Sure, Japanese youth were smitten with Hollywood glitz, but the success of Toshiro Mifune's turn as a flea-bitten, irreverent ronin in Akira Kurosawa's Yojimbo (1961) had proven they were also hungry for a Japanese anti-hero. This post-war generation was deeply skeptical of the dead empire whose pride in its own impenetrability to outsiders had led to disaster and defeat, but they were also wary of fully embracing an often callow Western popular culture. The authenticity of Mifune's scruffy rogue samurai, who showed open disdain for Bushido yet was in many ways the quintessential warrior, resonated with Japanese filmgoers. Enter Ichi, the ultimate Japanese anti-hero. To understand the impact of the character, one must take quick note of the rigid feudal caste system in place in 19th-century Japan, the films' setting. No one occupied a lower rung than a blind masseur (a common profession for the blind in Japan at that time), not merchants or peasant-farmers or rogues. And here comes Ichi (Zato means "blind man"), a complex hero of opposites: bubbling, good-humored humanity tempered with regret and melancholy; easy-going charm contrasted by a quick and perceptive wit; clownish antics offset by deadly sword skills and a lightning-quick draw. Zatoichi's a reformed yakuza (gangster) forever finding himself dragged into conflicts between the corrupt ruling classes and their exploited peasantry. Any guess which side he takes? Employing a crouching backhanded swordfighting technique called IAI, this lowly, not particularly handsome, blind masseur, reformed criminal, and gambler, who can't even eat without getting rice all over his face, can whip the ass of any samurai or bandit who dares challenge him. Japanese audiences ate it up.
And now he's starting to catch on in the West. A large part of his appeal here is that he may be an anti-hero, but he's not the sort of anti-hero we're used to: emotionally detached, cynical, brooding, strong-but-silent types in the mold of Clint Eastwood's The Man with No Name. The Zatoichi films are formulaic, but the formula works because of the complexity of its hero. The films are characterized by an unexpected melancholy. Most Western heroes are reluctant killers only until the killing begins, once they click into revenge mode their violence tends to be executed with relish. Not so with Zatoichi (volume 10 is one of the few films in the series in which he's motivated by revenge at all). He is the stereotype of the good man who can't escape his past sins—no matter how much Ichi desires peace, his legendary sword skills ensure a steady stream of warriors eager to test their talents. And the regret of having to kill never leaves him, even when he's in the act. Ichi is no mysterious tough guy; at heart, he's a loser and castoff who happens to be quite intelligent, funny, and armed with extraordinary talent as a fighter. There's something incredibly appealing about that, no matter the part of the world from where you hail.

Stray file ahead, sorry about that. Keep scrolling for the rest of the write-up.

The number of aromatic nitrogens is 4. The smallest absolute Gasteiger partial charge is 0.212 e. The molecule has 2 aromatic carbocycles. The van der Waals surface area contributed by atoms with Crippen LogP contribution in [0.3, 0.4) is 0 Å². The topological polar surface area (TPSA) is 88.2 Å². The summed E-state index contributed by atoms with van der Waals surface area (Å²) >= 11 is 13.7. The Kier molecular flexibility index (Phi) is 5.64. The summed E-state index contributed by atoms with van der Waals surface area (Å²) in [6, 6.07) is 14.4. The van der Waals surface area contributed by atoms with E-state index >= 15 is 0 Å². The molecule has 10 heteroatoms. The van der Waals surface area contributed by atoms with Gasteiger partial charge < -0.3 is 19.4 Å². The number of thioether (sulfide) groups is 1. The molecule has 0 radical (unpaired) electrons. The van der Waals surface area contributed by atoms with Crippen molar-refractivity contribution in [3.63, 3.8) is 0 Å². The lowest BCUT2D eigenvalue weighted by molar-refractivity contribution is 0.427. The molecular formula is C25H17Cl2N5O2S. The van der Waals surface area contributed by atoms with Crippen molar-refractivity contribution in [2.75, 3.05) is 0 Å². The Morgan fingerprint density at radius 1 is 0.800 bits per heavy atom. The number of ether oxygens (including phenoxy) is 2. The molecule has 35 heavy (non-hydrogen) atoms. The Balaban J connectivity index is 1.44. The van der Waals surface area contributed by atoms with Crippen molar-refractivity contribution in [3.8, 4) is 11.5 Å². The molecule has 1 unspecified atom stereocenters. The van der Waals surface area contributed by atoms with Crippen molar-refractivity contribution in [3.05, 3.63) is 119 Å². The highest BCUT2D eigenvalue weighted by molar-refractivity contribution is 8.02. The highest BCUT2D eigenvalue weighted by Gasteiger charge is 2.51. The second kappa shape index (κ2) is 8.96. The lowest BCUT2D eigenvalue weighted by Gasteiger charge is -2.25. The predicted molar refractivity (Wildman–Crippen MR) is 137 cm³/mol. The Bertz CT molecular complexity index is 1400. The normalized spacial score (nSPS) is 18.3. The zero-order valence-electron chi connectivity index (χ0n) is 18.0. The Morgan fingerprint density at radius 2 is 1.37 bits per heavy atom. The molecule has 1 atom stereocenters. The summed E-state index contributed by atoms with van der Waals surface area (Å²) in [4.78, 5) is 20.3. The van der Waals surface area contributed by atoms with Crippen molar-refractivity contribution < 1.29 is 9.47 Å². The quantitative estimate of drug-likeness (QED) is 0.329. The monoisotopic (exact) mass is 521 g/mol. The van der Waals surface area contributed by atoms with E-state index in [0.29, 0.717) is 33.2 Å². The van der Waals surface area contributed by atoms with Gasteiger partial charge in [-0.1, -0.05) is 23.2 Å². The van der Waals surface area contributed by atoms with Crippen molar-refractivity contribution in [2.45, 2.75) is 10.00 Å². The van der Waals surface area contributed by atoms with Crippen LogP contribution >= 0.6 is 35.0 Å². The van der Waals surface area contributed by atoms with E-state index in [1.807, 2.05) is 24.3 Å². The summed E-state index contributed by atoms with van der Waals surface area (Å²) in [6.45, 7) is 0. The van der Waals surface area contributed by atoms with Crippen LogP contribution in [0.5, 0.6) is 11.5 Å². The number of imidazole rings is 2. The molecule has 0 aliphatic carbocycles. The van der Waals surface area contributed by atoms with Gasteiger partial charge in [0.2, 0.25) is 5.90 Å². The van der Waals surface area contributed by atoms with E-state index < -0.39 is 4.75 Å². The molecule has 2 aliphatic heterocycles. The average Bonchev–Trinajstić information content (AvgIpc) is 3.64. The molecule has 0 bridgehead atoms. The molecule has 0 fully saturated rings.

Volumes 9, 10, and 11 of the Zatoichi series find Katsu and company adding thematic complexity to the tried-and-true formula. In Adventures of Zatoichi a wronged man's obsession with killing Boss Jinbei contrasts nicely with Gounosuke's need to face off against Ichi; and Saki's search for her missing father is used to highlight our hero's angst when he comes to believe the town drunk may be the father he lost so many years earlier (a subplot that skirts a break in series continuity). In Zatoichi's Revenge, the young daughter of a corrupt gambler is used as a sort of doppelganger of Master Hikonoichi's daughter, Sayo, as Zatoichi knew her when they last met a decade earlier, before her enslavement at the brothel. A child's song about monkeys at a shrine is smartly used to connect the two girls in Ichi's mind, and underscore Sayo's lost innocence. And, in a postmodern twist, the young man who steals Zatoichi's name in Zatoichi and the Doomed Man, aping the blind man's behavior, allows the filmmakers to have fun with the character's iconic status in Japanese popular culture.